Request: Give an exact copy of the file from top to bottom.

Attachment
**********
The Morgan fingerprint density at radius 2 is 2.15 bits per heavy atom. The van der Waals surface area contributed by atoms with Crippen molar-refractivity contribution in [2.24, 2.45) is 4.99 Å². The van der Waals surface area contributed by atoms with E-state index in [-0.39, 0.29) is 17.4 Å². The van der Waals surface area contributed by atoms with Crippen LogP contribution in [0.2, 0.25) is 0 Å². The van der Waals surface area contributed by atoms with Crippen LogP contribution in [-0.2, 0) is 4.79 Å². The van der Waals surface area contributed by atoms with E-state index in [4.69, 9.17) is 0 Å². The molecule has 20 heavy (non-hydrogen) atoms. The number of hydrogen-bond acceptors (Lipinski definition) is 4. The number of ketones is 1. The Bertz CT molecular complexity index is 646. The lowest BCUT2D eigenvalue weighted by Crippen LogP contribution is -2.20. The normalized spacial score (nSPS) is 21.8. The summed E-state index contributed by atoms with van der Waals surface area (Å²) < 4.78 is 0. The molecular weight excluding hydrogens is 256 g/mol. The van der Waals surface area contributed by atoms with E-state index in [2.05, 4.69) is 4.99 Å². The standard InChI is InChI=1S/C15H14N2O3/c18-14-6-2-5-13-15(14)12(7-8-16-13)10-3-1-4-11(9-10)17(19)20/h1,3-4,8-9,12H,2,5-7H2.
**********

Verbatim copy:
The Morgan fingerprint density at radius 2 is 2.15 bits per heavy atom. The van der Waals surface area contributed by atoms with Crippen molar-refractivity contribution in [2.24, 2.45) is 4.99 Å². The van der Waals surface area contributed by atoms with E-state index in [-0.39, 0.29) is 17.4 Å². The van der Waals surface area contributed by atoms with Crippen LogP contribution in [0.2, 0.25) is 0 Å². The van der Waals surface area contributed by atoms with Crippen LogP contribution in [-0.2, 0) is 4.79 Å². The van der Waals surface area contributed by atoms with E-state index in [4.69, 9.17) is 0 Å². The molecule has 20 heavy (non-hydrogen) atoms. The number of hydrogen-bond acceptors (Lipinski definition) is 4. The number of ketones is 1. The Bertz CT molecular complexity index is 646. The lowest BCUT2D eigenvalue weighted by Crippen LogP contribution is -2.20. The normalized spacial score (nSPS) is 21.8. The summed E-state index contributed by atoms with van der Waals surface area (Å²) < 4.78 is 0. The molecular weight excluding hydrogens is 256 g/mol. The van der Waals surface area contributed by atoms with E-state index in [2.05, 4.69) is 4.99 Å². The standard InChI is InChI=1S/C15H14N2O3/c18-14-6-2-5-13-15(14)12(7-8-16-13)10-3-1-4-11(9-10)17(19)20/h1,3-4,8-9,12H,2,5-7H2.